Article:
Higher ed can help close the gender gap
Covid-19 worsened the gender gap.
The Covid-19 pandemic shined a spotlight on gender inequities faced by women. The exodus of 2.4 million women from the workforce in 2020 — 600,000 more than men — underscored the realities of balancing disproportionate childcare and eldercare responsibilities, coupled with a lack of workplace flexibility and a tougher road towards upward mobility. The result is a widening gender gap that stands to set gender parity progress back by generations.
Even before the pandemic, women saw fewer promotions than men, with a marked disparity in representation across C-suite and executive roles. Conversely, women — particularly Black, Latinx, and Indigenous women — face the highest pay disparities and are overrepresented in frontline roles and industries hardest-hit by the pandemic. Without resources like education benefits that make debt-free college accessible, women in frontline roles face seemingly insurmountable hurdles to achieve upward career mobility.
Rebuilding the workforce will only be sustainable through a conscious effort to support working women to enter and thrive across roles and fields. Implementing education benefits for working women can be instrumental in the process of reclaiming and advancing progress made in the decades leading up to 2020.
Increased access to education can unlock career opportunities for working women.
Postsecondary educational attainment has an undeniable link with higher pay. More major employers are realizing that underwriting tuition costs for employees improves retention and helps close skills gaps while making access to opportunity more equitable. When employees use their education benefits to enroll in programs that prioritize flexibility for working adults, they can earn degrees and credentials that stand to help them advance their careers.
While education benefits alone will not resolve gender inequity, they can act as an important step in providing women with the opportunity to advance with greater alacrity: when education parity between men and women is reached, the delta in promotion rates narrows from 13% to 5%.
The graphic below shows a representation of how education benefits can create a pathway for women to move forward in their careers.
Academic institutions stand to play a pivotal role in dismantling stigma and preparing women for success.
In a recent study, Guild found that the percentage of women who apply to programs that will prepare them for a given field is approximately equal to the current percentage of women in that field. For example, women make up about 25% of the workforce in computer and mathematical fields, and women comprise about 27% of the working adult students who are using their education benefit to enroll in programs in those fields. This trend reveals an opportunity for academic institutions to be intentional and direct in interventions that help women students see themselves in fields and roles where a lack of representation is commonplace.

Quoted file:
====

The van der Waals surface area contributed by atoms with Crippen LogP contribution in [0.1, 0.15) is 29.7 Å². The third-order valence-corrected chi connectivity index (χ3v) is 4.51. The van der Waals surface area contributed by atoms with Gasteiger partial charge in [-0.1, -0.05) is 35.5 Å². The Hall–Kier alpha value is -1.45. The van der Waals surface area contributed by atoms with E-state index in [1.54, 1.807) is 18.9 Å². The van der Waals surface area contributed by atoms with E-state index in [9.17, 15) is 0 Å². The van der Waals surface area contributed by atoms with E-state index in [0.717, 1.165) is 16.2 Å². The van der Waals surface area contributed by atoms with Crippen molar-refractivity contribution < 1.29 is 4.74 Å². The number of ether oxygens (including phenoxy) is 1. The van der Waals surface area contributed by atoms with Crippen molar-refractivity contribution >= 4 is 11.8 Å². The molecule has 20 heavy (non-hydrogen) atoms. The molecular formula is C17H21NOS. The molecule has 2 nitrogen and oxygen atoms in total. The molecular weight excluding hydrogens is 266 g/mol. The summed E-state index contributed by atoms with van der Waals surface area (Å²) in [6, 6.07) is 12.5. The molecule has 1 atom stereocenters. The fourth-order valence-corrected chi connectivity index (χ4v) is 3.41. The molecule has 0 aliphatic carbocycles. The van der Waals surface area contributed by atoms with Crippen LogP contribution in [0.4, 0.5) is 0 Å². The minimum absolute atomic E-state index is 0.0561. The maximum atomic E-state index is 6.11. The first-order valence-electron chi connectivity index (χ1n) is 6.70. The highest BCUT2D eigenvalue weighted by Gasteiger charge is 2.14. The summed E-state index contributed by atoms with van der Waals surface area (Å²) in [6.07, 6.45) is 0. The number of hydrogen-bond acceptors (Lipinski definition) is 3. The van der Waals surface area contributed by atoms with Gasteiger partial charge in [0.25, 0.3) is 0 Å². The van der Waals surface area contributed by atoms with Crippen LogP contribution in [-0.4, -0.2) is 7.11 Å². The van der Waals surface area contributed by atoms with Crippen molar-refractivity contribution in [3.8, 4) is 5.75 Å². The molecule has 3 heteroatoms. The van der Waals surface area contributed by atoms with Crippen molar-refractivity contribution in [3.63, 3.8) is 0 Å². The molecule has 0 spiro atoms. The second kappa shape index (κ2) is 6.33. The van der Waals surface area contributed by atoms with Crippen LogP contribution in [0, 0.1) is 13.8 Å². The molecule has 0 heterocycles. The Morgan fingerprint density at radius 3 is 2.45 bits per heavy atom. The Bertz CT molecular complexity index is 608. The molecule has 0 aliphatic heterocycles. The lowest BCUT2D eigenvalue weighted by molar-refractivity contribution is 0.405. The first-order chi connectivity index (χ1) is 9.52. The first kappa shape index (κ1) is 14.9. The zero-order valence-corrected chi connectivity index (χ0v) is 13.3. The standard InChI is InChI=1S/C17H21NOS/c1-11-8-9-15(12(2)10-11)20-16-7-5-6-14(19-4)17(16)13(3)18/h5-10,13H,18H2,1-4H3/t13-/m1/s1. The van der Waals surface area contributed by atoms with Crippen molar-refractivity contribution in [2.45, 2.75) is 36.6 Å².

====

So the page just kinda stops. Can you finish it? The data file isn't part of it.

Higher education continues to be one of the only proven pathways to upward career mobility. As such, the vast majority of people in positions of power — positions to instigate change — have passed through the higher education system. This provides a unique opportunity for institutions to unravel some of the gender biases that continue to inhibit progress. A few strategies that institutions can deploy to help make the system more equitable include:
1. Representation across faculty, university leadership, and within course content: Intersectional population parity is a long-term strategy, and must be reflected in gender-conscious curriculum design.
2. Support through mentorship and coaching: Positive, culturally-competent support that helps women proactively address barriers to advancement can foster stronger student outcomes.
3. Community building: Community and shared learning events and safe spaces can both foster a sense of belonging and create networking opportunities.
4. Clear connection between skills gained and career competencies: Equipping students with the ability to see how their skills translate across roles and industries can empower women to consider the breadth of career opportunities available to them.
5. Flexible education pathways: Innovative approaches beyond asynchronous learning opportunities, such as stackable credentials and credit for prior learning, create space to accommodate the multiple responsibilities working adult women manage while helping them accelerate their degree pathways through acknowledging competencies students have already mastered.
When academic institutions strive to show more women thriving in these roles through relevant case students, alumni speakers, positive mentors, or even just enumerating the skills and competencies generally associated with success, more women may be able to picture themselves on this path – one with high median earnings and large potential for upward mobility.
Education benefits have the capability to have a strong impact on women’s access to career opportunities and the ability to move up the job ladder. Higher education has enormous agency in helping to make this change happen.
Hear a student’s perspective on access and affordability.
Guild student Perla Villalobos shares how her education benefits gave her the opportunity to go back to school on her own terms, increase her mobility, and improve her quality of life.
Ready to learn more about how education benefits can help address discrepancies in pay and representation for women?
Download the full white paper, Stepping Up: How Education Access Can Help Bridge the Gender Gap for Working Adults to get started.
Is your institution committed to supporting success for working adult learners? Talk to our team to learn more about joining Guild’s Learning Marketplace.